Welcome to It’s a Date, a series of idea guides to help you navigate your love life in the Bay through thoughtfully planned and curated itineraries, field tested by our staff. Today, play like a local in one of San Francisco’s most storied neighborhoods: North Beach.
North Beach—San Francisco’s Little Italy—is known for being touristy, but that doesn’t mean it can’t be a thrill for locals, too. And what makes it so celebrated among visitors lends itself well to a night of romance: a colorful history, boisterous street activity and picturesque vistas grounded by the unmistakable profile of the Transamerica Pyramid.
We went beyond the star-studded Columbus Avenue, the main thoroughfare of North Beach that’s home to destinations like the Tosca Cafe and City Lights Bookstore, to craft an itinerary a la a native San Franciscan. Start with strolling and window shopping, continue with cozy dining and end with dinner and drinks—now that’s amore.
Great For: Second or third dates, music lovers
Vibe: Italian, old school San Francisco
Time: 4-5 hours
Dusk is divine in North Beach. Start your date in the early evening strolling, and there’s no better place to do it than Grant Avenue. Begin at Grant and Union and walk by the recently reopened Savoy Tivoli, with its open-air and enormous streetside windows practically begging you to stop and have an aperitif to loosen your inhibitions. But really you should keep walking, so you can browse places like Professor Seagull’s Smartshop and Gallery, which specializes in psychotropics, and the Fishtank Gallery a few doors down, run by the beloved North Beach artist Jeremy Fish.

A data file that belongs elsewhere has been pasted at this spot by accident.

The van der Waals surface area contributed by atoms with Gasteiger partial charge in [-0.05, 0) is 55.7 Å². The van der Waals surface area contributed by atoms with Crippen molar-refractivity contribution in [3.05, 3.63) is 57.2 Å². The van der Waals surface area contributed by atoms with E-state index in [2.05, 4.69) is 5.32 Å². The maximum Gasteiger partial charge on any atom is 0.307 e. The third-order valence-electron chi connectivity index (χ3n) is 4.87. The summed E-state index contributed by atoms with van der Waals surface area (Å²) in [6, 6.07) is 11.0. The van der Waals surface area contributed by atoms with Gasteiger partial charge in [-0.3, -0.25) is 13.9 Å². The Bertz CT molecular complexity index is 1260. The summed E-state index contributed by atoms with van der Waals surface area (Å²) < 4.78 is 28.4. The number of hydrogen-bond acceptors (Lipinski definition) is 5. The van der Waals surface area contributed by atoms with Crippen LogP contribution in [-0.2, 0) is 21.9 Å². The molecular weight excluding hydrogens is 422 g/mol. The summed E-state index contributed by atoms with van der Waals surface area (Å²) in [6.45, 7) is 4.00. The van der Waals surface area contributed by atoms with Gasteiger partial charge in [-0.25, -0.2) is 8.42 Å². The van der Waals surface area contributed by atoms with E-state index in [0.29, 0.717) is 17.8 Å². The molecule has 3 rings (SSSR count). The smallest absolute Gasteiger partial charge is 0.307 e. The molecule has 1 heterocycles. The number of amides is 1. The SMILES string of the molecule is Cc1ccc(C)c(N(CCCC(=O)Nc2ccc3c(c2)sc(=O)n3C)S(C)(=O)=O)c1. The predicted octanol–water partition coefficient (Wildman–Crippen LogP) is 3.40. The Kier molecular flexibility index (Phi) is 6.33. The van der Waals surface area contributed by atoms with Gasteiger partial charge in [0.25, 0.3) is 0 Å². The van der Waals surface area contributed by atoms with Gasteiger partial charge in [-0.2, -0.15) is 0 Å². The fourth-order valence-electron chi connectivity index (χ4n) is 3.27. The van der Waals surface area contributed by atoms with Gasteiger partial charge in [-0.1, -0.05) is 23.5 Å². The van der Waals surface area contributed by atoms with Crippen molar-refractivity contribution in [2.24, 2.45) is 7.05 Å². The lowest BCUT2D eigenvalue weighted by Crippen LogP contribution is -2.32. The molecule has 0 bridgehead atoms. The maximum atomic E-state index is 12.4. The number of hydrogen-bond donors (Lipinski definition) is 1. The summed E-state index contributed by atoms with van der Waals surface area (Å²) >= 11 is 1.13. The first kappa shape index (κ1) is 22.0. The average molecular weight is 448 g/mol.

As you continue ambling down Grant toward Columbus Avenue, impress your date with your local knowledge. You can casually mention that Caffe Trieste is the birthplace of both the Godfather movie and the flavored latte and point out that the Saloon is the oldest bar in the whole neighborhood. You can make a reference to the food wars made out of words when you pass by the Georgian restaurant Cheese Boat that had to change its name because of a Cheeseboat in New York City threatening suit—and also another SF food controversy with next-door taco shop El Farolito, which almost didn’t open its 12th location because of San Francisco’s ban on chain businesses.
But you’re not here for drama, at least not that kind of drama. So proceed onto Columbus Avenue from Grant, take in the lights and then hang a left on Broadway and a right on Kearny to arrive at your next destination: Tommaso’s Italian Ristorante.
A meal at Tommaso’s on Kearny Street is like stepping into the living room of the Italian grandma you never knew you had. You should do it with your date while you still can, since the owners might be retiring soon. You’ll be greeted by co-owner Carmen Crotti, who is usually hard at work spraying down tables, seating customers and handing out delivery bags. She knows diners, many of whom are regulars, by their first names.
The Godfather Part III and Moonstruck movie posters don’t let you forget where you are—and neither do the original murals of the Amalfi Coast, painted on the walls when the joint first opened in 1935.
Tommaso’s doesn’t take reservations, but the wait is typically never more than 20 minutes on a weekend, and if you’re lucky, you’ll score one of the seven white wooden booths that line the wall. But sitting in the center line of tables has its own advantages—when you're cozy alongside other diners, there’s no saying what kinds of conversations might pop up in this ristorante that feels like a home for all kinds of San Franciscans.
Despite their irresistible name, skip the Coo-Coo Clams that come swimming in garlic broth, unless you want to topple your plus-one with your breath. But do partake in the wood-fired pizzas, which are the restaurant’s claim to fame. The pies are cooked in the same 900-degree brick oven they came out of in 1935.